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Waterloo? What’s that ABBA song about?

SCANDINAVIAN TELEVISION CONTINUES to makes its presence felt in the UK with 1864, a history drama based on the Danes’s unsuccessful war with the Prussians, who were starting to throw their weight about and getting in some practice so they could eventually give the French a good kicking (repeatedly).

Like most people in Britain I had no idea what was important about the date but luckily, having had an old-fashioned grammar school education, all became a bit clearer when I recalled “the Schleswig-Holstein question”. Mind you, all I could actually remember was the name, something to do with Kiel, and Palmerston, who said “The Schleswig-Holstein question is so complicated only three men in Europe have ever understood it. One was Prince Albert, who is dead. The second was a German professor who became mad. I am the third and I have forgotten all about it.” It was a quote the writer of 1864 duly included.

It was both heartening and amusing to see the Danes portray themselves at that period in their history as wonderfully deluded about their own importance in the world. It was a delusion that tragically informed their military strategy, and resulted in a savage and humiliating crushing.


Name this man.

I DON’T KNOW if the Danes still have this view of themselves and if this series, with its tie-in to  the Danish contribution to the war in Afghanistan, is a continuation of it — or, alternatively, an implicit criticism. Even portraying one’s nation’s military history, heroic failures or not, is pretty infra dig in these days of sensitivity and privileging your enemy over yourself; and the Scandinavians lead the world in politically correct self-loathing.

Britain’s not far behind, of course, which probably explains why there’s almost nothing on our screens about Waterloo despite the fact that this June sees its two hundredth anniversary. Harking back to memories of my schooldays, the last couple of years I studied history we seemed to focus only on Europe in the nineteenth century — with a constant return to the French Revolution, the fountainhead of nearly all tyrannies that were to follow. That must explain my knowledge of the Schleswig-Holstein question, the unification of both Germany and Italy and the warm pleasure of the constant defeat of the French in the Peninsular War at the hands of Wellington, and the ravages of Nelson on their navy at Aboukir Bay and Trafalgar.

I would have thought that one of the most important battles fought in Europe would receive some acknowledgement beyond the occasional article in the newspapers, but no.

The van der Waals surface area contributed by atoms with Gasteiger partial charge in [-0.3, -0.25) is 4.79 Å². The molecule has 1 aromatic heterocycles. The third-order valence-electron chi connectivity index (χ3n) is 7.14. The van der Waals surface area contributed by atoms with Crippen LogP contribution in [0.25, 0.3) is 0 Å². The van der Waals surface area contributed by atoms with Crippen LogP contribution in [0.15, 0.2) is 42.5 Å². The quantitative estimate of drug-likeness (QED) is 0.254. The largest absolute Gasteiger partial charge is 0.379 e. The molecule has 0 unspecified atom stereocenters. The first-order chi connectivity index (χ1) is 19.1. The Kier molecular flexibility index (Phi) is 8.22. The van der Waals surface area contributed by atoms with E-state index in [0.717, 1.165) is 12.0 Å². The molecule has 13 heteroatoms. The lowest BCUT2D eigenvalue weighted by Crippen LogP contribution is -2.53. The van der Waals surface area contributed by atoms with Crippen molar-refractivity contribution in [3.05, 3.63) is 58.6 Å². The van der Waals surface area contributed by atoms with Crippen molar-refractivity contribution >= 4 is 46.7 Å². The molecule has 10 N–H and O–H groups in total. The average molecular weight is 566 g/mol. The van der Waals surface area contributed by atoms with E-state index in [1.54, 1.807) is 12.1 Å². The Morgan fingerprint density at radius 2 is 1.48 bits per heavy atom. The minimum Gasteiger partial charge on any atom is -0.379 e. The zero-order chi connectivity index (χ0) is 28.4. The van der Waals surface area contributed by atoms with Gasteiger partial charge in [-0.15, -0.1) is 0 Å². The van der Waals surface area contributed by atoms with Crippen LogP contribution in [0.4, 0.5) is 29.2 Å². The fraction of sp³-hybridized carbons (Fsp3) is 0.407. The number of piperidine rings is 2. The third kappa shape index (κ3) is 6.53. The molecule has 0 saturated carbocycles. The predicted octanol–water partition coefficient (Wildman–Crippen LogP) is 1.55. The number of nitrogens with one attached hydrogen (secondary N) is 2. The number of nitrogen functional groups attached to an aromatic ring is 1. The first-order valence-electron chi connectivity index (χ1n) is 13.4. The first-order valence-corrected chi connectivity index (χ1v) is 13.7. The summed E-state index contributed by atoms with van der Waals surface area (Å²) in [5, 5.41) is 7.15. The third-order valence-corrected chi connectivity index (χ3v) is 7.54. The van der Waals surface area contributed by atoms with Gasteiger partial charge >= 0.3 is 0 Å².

I would have thought that one of the most important battles fought in Europe would receive some acknowledgement beyond the occasional article in the newspapers, but no. There’s nothing in the offing on our viewing schedules (although, thank God, there has been a series about the Spanish Armada). Under Wellington a combined force of British, Prussian and Dutch troops finally put paid to Napoleon’s tyranny. For Britain it meant a century of not having to go to war on the Continent. Unfortunately it merely postponed the establishment of a different tyranny by the two swaggerers France and Germany in the guise of the European Union.

As we’ve already seen, the British political and educational establishment, stuffed with invertebrate quislings, is eager to jettison every trace of patriotism and doesn’t want to make a fuss. That won’t be difficult, given that nobody teaches our schoolchildren anything about it. The French don’t want to be reminded of their defeat and the Brits are too spineless to make sure they don’t forget. Napoleon for the French will always remain their national hero. But British heroes are out. Wellington and Nelson are forgotten men.

Well, not in this house. Come June the eighteenth we’ll be celebrating with an extra bottle of champagne and looking forward to another English victory — Agincourt — on the twenty-fifth of October. Which also happens to be another victory over our esteemed colleagues, the French.

Michael Blackburn.

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